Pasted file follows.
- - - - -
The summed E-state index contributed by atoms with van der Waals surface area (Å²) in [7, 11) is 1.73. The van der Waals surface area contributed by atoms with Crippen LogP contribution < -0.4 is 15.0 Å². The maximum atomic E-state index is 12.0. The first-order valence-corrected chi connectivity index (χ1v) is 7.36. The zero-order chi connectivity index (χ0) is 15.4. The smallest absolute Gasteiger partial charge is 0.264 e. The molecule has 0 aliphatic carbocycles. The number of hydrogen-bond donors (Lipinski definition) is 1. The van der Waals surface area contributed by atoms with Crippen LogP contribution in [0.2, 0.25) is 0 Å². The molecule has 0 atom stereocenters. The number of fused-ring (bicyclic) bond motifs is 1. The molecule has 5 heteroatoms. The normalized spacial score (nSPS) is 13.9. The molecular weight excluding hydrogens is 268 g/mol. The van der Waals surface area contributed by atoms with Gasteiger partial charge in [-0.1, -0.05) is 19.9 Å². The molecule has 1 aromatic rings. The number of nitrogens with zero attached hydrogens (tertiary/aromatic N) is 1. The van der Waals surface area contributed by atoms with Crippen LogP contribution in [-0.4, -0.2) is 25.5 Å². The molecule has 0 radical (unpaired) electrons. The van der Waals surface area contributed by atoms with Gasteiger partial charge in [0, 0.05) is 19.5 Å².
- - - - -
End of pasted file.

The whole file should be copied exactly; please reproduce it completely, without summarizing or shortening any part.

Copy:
The summed E-state index contributed by atoms with van der Waals surface area (Å²) in [7, 11) is 1.73. The van der Waals surface area contributed by atoms with Crippen LogP contribution < -0.4 is 15.0 Å². The maximum atomic E-state index is 12.0. The first-order valence-corrected chi connectivity index (χ1v) is 7.36. The zero-order chi connectivity index (χ0) is 15.4. The smallest absolute Gasteiger partial charge is 0.264 e. The molecule has 0 aliphatic carbocycles. The number of hydrogen-bond donors (Lipinski definition) is 1. The van der Waals surface area contributed by atoms with Crippen LogP contribution in [0.2, 0.25) is 0 Å². The molecule has 0 atom stereocenters. The number of fused-ring (bicyclic) bond motifs is 1. The molecule has 5 heteroatoms. The normalized spacial score (nSPS) is 13.9. The molecular weight excluding hydrogens is 268 g/mol. The van der Waals surface area contributed by atoms with Gasteiger partial charge in [-0.1, -0.05) is 19.9 Å². The molecule has 1 aromatic rings. The number of nitrogens with zero attached hydrogens (tertiary/aromatic N) is 1. The van der Waals surface area contributed by atoms with Crippen LogP contribution in [-0.4, -0.2) is 25.5 Å². The molecule has 0 radical (unpaired) electrons. The van der Waals surface area contributed by atoms with Gasteiger partial charge in [0, 0.05) is 19.5 Å².